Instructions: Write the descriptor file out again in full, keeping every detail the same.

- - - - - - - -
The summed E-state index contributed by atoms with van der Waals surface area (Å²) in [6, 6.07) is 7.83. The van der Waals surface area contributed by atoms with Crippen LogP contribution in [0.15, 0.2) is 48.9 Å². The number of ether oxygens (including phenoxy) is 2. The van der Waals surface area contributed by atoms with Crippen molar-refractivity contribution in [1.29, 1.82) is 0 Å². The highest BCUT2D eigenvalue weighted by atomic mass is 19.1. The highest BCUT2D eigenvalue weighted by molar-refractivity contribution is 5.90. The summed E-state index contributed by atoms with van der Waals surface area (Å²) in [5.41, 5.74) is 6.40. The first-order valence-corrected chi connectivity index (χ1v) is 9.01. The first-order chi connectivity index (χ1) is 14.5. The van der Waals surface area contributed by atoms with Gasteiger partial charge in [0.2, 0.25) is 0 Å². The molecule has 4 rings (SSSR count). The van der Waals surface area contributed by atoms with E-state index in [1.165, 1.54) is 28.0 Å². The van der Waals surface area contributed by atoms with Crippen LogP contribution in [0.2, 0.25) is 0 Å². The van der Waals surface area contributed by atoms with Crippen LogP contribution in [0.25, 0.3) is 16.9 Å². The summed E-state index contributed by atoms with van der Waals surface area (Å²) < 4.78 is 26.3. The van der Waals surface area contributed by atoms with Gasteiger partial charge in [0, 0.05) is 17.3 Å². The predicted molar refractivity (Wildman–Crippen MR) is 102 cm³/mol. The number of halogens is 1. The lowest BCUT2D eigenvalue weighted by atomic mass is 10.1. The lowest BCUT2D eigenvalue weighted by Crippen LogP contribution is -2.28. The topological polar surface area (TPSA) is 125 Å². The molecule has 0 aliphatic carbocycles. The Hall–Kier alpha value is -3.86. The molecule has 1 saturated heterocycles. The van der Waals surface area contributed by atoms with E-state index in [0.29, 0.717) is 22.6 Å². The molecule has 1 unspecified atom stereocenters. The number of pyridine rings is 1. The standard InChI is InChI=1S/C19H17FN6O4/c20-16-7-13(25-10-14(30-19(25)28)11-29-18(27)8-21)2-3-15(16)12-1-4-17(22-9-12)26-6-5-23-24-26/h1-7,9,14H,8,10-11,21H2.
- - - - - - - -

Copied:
The summed E-state index contributed by atoms with van der Waals surface area (Å²) in [6, 6.07) is 7.83. The van der Waals surface area contributed by atoms with Crippen LogP contribution in [0.15, 0.2) is 48.9 Å². The number of ether oxygens (including phenoxy) is 2. The van der Waals surface area contributed by atoms with Crippen molar-refractivity contribution in [1.29, 1.82) is 0 Å². The highest BCUT2D eigenvalue weighted by atomic mass is 19.1. The highest BCUT2D eigenvalue weighted by molar-refractivity contribution is 5.90. The summed E-state index contributed by atoms with van der Waals surface area (Å²) in [5.41, 5.74) is 6.40. The first-order valence-corrected chi connectivity index (χ1v) is 9.01. The first-order chi connectivity index (χ1) is 14.5. The van der Waals surface area contributed by atoms with Gasteiger partial charge in [0.2, 0.25) is 0 Å². The molecule has 4 rings (SSSR count). The van der Waals surface area contributed by atoms with E-state index in [1.165, 1.54) is 28.0 Å². The van der Waals surface area contributed by atoms with Crippen LogP contribution in [0.2, 0.25) is 0 Å². The van der Waals surface area contributed by atoms with Crippen LogP contribution in [0.25, 0.3) is 16.9 Å². The summed E-state index contributed by atoms with van der Waals surface area (Å²) < 4.78 is 26.3. The van der Waals surface area contributed by atoms with Gasteiger partial charge in [0, 0.05) is 17.3 Å². The predicted molar refractivity (Wildman–Crippen MR) is 102 cm³/mol. The number of halogens is 1. The lowest BCUT2D eigenvalue weighted by atomic mass is 10.1. The lowest BCUT2D eigenvalue weighted by Crippen LogP contribution is -2.28. The topological polar surface area (TPSA) is 125 Å². The molecule has 0 aliphatic carbocycles. The Hall–Kier alpha value is -3.86. The molecule has 1 saturated heterocycles. The van der Waals surface area contributed by atoms with E-state index in [0.29, 0.717) is 22.6 Å². The molecule has 1 unspecified atom stereocenters. The number of pyridine rings is 1. The standard InChI is InChI=1S/C19H17FN6O4/c20-16-7-13(25-10-14(30-19(25)28)11-29-18(27)8-21)2-3-15(16)12-1-4-17(22-9-12)26-6-5-23-24-26/h1-7,9,14H,8,10-11,21H2.